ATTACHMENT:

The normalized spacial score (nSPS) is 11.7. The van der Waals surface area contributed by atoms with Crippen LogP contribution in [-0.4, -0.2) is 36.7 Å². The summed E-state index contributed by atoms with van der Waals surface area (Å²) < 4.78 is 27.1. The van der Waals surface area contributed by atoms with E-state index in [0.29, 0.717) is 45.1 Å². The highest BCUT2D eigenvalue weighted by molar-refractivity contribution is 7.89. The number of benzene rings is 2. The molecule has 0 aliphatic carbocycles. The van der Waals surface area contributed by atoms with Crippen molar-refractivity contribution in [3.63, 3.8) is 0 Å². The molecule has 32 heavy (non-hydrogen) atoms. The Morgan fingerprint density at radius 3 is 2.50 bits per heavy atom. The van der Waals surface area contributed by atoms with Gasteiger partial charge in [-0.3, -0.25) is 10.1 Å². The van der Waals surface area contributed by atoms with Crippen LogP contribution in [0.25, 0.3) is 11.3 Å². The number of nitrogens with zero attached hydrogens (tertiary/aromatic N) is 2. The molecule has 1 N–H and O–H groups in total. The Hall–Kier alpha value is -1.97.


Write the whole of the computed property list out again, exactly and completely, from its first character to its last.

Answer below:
The normalized spacial score (nSPS) is 11.7. The van der Waals surface area contributed by atoms with Crippen LogP contribution in [-0.4, -0.2) is 36.7 Å². The summed E-state index contributed by atoms with van der Waals surface area (Å²) < 4.78 is 27.1. The van der Waals surface area contributed by atoms with E-state index in [0.29, 0.717) is 45.1 Å². The highest BCUT2D eigenvalue weighted by molar-refractivity contribution is 7.89. The number of benzene rings is 2. The molecule has 0 aliphatic carbocycles. The van der Waals surface area contributed by atoms with Crippen molar-refractivity contribution in [3.63, 3.8) is 0 Å². The molecule has 32 heavy (non-hydrogen) atoms. The Morgan fingerprint density at radius 3 is 2.50 bits per heavy atom. The van der Waals surface area contributed by atoms with Gasteiger partial charge in [-0.3, -0.25) is 10.1 Å². The van der Waals surface area contributed by atoms with Crippen LogP contribution in [0.25, 0.3) is 11.3 Å². The number of nitrogens with zero attached hydrogens (tertiary/aromatic N) is 2. The molecule has 1 N–H and O–H groups in total. The Hall–Kier alpha value is -1.97.